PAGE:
Northridge Middle School
Members of United Teachers Los Angeles rallied in support of student safety at Northridge Middle School in May.
Credit: Courtesy of UTLA

“The recent uptick in interest in bringing police back to schools happened because of a few incidents on campuses,” said Amir Whitaker, senior policy counsel at the American Civil Liberties Union (ACLU) of Southern California. “And, as always, the immediate response is to bring in police — when oftentimes we know the police wouldn’t have prevented the situations in the first place.” Whitaker is also the primary author of a 2021 report titled “No Police in Schools,” which concluded police in schools have “devastating and discriminatory impacts on tens of thousands of California students.”

How LAUSD is dispatching its police is part of a continuing EdSource investigation that revealed the vast presence of police in K-12 schools in California. EdSource obtained nearly 46,000 call logs from 164 law enforcement agencies for the period January to June 2023. LAUSD’s police department refused to release its data.

The current debate over school police is part of a longstanding tug-of-war over student safety. Some community members have advocated during board meetings for more law enforcement, while others maintain that school police should be abolished altogether.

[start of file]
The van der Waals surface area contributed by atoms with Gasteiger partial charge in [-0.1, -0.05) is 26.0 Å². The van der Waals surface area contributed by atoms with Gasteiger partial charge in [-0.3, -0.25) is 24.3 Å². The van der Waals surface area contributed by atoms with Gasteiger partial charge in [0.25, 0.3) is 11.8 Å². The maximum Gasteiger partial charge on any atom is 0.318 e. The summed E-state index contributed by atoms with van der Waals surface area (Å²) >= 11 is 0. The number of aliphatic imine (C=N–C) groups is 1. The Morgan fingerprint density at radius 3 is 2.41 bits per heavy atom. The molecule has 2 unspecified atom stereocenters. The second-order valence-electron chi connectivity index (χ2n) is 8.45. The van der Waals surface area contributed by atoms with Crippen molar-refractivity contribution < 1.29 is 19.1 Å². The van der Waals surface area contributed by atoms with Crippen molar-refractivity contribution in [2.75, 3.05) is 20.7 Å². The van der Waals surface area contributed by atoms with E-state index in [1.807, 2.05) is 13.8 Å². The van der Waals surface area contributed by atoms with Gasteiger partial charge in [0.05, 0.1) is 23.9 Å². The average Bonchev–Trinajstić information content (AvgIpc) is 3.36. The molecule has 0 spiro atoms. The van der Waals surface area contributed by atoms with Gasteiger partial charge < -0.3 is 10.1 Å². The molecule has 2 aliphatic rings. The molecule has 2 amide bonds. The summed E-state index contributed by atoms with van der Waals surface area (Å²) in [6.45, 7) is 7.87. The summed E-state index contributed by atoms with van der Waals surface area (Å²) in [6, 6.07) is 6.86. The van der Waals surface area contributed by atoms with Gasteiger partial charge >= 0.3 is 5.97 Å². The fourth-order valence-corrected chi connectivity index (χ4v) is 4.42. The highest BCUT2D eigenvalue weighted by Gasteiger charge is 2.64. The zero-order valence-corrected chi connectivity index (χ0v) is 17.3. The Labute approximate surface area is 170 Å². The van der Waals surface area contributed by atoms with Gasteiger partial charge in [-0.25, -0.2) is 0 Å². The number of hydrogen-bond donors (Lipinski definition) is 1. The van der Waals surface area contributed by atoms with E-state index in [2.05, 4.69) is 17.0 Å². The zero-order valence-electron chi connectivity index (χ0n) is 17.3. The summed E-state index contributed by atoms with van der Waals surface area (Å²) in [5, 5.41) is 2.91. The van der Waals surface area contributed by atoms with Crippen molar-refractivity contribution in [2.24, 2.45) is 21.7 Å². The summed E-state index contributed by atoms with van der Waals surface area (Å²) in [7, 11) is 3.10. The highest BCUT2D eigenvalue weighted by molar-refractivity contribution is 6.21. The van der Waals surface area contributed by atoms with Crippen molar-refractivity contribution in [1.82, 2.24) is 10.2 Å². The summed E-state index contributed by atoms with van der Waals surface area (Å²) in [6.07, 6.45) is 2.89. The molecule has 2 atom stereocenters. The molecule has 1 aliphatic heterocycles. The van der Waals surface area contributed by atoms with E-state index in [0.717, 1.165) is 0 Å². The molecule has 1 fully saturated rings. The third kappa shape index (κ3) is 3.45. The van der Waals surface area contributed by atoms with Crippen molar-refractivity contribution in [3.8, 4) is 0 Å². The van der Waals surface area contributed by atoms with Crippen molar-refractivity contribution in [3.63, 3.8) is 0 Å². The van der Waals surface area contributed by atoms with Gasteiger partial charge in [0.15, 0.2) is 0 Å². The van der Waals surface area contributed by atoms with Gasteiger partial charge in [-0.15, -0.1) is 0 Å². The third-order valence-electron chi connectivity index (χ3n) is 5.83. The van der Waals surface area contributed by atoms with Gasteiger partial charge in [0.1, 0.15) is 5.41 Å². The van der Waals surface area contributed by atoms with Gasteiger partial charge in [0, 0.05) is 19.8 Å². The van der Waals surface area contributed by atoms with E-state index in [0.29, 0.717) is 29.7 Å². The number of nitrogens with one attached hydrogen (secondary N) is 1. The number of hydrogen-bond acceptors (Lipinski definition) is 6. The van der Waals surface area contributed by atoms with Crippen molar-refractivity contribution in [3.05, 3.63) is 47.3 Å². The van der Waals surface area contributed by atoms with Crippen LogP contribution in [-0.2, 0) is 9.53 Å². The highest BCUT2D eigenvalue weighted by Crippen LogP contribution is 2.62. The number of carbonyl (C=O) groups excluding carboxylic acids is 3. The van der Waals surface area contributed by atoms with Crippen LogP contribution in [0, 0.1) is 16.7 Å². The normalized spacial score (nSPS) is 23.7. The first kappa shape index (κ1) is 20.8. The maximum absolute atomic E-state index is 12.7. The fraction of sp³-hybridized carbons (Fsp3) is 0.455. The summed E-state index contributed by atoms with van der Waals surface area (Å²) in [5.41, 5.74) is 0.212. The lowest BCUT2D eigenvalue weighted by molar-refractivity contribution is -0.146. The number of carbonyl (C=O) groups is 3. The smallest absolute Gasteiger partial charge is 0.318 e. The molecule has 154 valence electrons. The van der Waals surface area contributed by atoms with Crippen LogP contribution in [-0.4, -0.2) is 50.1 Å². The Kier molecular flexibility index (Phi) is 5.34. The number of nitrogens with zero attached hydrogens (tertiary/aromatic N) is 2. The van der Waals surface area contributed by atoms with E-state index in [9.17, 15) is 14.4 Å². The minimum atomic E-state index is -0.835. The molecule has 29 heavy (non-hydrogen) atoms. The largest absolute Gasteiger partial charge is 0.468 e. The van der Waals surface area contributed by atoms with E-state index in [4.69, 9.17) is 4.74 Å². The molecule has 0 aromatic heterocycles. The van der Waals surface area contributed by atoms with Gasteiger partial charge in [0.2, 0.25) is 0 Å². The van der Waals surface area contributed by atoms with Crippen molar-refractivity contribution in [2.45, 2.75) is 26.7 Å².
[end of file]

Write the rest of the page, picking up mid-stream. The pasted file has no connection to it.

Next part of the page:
“There isn’t security on campus, and that obviously affects our children,” said Efigenia Flores, a district parent and member of Our Voice/Nuestra Voz, a group of Latino parents that has consistently advocated in meetings with district officials for an increased police presence, alongside mental health and counseling supports. 

“This is unacceptable,” she added in Spanish. “That is why we want a clear and transparent plan that incorporates our voice.” 

According to a recent district safety and school climate presentation, a range of safety concerns have increased across the district in recent years, leaving many parents worried about their children’s well-being and eager for the district to restore a presence on individual campuses.